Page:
Meltwater from glaciers carry silt downstream, refracting blue and green light, forming the beautiful turquoise lake colors in Banff National Park.

A Turquoise Lake in Banff Without the Hub-Bub; Go Ahead, Skip Lake Louise

Part 1 of a series:

Ice blue. Mint green. Cyan. Turquoise. However you describe the hue of the lakes and rivers fed by glacial meltwater in the Canadian Rockies, it is spectacular. But why the unique color palate? A hike to the headwaters of Bow Lake is an amazing way to enjoy and explore the effect.

They key ingredient is rock flour. As glaciers grind their way across bedrock, they produce ultra-fine silt. Meltwater from the glacier carries the rock flour downstream in uniform suspension, refracting blue and green light. Light, angle and time of day all impact the hue. Pretty simple.

But wait. Why visit Bow Lake and not Banff National Park’s internationally renowned Lake Louise? Isn’t that the crowd-pleaser?

Lake Louise from the Fairmont patio.
Lake Louise from the Fairmont patio.

Long long ago, MontaraManDan’s grandfather described Lake Louise as akin to the Mona Lisa covered with flies. Harsh, but we had to agree when we stopped by. It probably didn’t help that we truncated our hike beyond Louise to the Plain of Six Glaciers Tea House when the hour grew late and we feared missing our parking shuttle. We soothed that trail fail with beer and cider on the patio at the Fairmont Chateau Hotel. The 20-ounce pours helped. The roving server with a sunblock dispenser was a nice touch.

The 5.8 mile trail to Bow Glacier Falls and back begins at the red-roofed Num-Ti-Jah Lodge at the foot of Bow Lake, which offered turquoise water every bit the equal of Lake Louise. So what was different? A half dozen people treaded water off-shore instead of a full-on beach scene. One red canoe plied the blue water rather than 30. A single unhappy grade-schooler was yodel-whining a complaint rather than a busload.

Bow lake in Banff National Park. Dawn Page / CoastsideSlacking
Bow lake in Banff National Park. Dawn Page / CoastsideSlacking

We headed up the trail.

“Up” is the key. Once a trail begins to gain elevation, foot traffic beings to evaporate. In this instance, the rise away from the lake into the woods was a fake, but it did the job. After bouncing our way up a brief stretch of trail covered in thick, dusty mulch, we dropped back down into a broad moraine of small river rock crisscrossed with rushing, milky-blue meltwater meanders.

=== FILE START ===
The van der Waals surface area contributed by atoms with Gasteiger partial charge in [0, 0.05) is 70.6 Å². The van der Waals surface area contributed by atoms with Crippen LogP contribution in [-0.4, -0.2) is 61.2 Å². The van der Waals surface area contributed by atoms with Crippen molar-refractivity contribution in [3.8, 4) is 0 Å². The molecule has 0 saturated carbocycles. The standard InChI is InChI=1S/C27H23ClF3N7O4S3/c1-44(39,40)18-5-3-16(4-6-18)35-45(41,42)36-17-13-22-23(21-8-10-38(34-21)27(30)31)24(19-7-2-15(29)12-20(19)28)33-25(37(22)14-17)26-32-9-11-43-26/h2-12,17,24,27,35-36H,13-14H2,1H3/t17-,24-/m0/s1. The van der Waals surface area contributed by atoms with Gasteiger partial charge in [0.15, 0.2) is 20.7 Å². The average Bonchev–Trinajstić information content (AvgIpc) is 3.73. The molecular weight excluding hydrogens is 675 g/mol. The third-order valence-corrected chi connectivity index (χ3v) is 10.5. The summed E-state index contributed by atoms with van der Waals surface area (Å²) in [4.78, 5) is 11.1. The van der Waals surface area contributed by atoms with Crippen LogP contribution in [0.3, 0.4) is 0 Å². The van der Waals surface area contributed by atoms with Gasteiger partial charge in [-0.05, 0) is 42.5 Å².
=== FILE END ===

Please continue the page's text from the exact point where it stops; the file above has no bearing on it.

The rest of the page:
The trail was visible only because the larger stones had been kicked away or piled neatly to mark the way. Very little grade. And very little competition. Nice.

banff-IMG_6633But then we hit the oversized rock and timber staircase that climbed into a wood alongside a slot canyon. Oof. We must have encountered 400 of the 500 feet of elevation gain on those stairs. We let a group of older teens pass as their mothers admonished them not to race ahead. So depressing.

banff-IMG_6638Near the top of the stairs we could peer into the canyon and see the rushing water. A giant boulder formed a natural bridge to the far side of the canyon. Revitalized, the Geek grabbed her camera and began leaning toward the edge at precarious angles. M-Man panted dizzily nearby, leaning against a tree in a cloud of mosquitoes and black flies. Perhaps they were attracted by residual traces of Stiegl Pilsner from the previous afternoon at the Fairmont.

Even with the falls in sight, M-Man was contemplating a second consecutive trail bail when he saw the energetic teens turn back. The thought of out-pacing a pack of Centennials put that mulch-field bounce back in his step.

The final leg of our hike took us across a field of large-ish but well-tumbled multi-colored rocks. Orange, black, white and striped variations of each matched the strata on the cliff walls that surrounded the bowl stretching out from the falls. Water seeped beneath much of the field, with a primary channel roaring past to one side.

The trail was essentially non-existent at this point, but it didn’t matter since we could see the base of the falls. Reaching it was more a matter of not breaking an ankle rather than finding an actual path. We arrived ankles intact.

While the Geek picked her way across boulders, looking for just the right camera settings and images to shoot, M-Man pulled up a comfortable rock and pulled an apple from his pack. He smiled as he chewed, secure in the knowledge that the great thing about hiking to the source of a lake is that it’s all downhill on the way home.

This post is the first in a series on the wonders of the Canadian Rockies pegged to the 150th year of the Canadian Confederation. Happy anniversary!

7 thoughts on “A Turquoise Lake in Banff Without the Hub-Bub; Go Ahead, Skip Lake Louise

  1. Thanks, Roberta! You kind words mean a lot. We’re still working on building an audience. Please share with your friends as you are inclined. Best wishes. MontaraManDan & The Geek 😀

  2. “Mona Lisa covered in flies”… I’ve never heard that one before! 😆So glad you found Bow Falls at the base of its Glacier. What other hikes did you do while you were here? This is a big place and there are so many great spots, like the one you found, to get away from the hoards. It’s a little work, but the pay off can be grand!

    1. Hi Sheri. We’ve also posted on walks at Marble Canyon and the Paint Pots at Kootenay. Plus a look at trying to track down wildlife to photograph. Check the blog archive. We’ve got a post in the works on our drive up the Icefields Parkway we plan to share early next week. Stay tuned!

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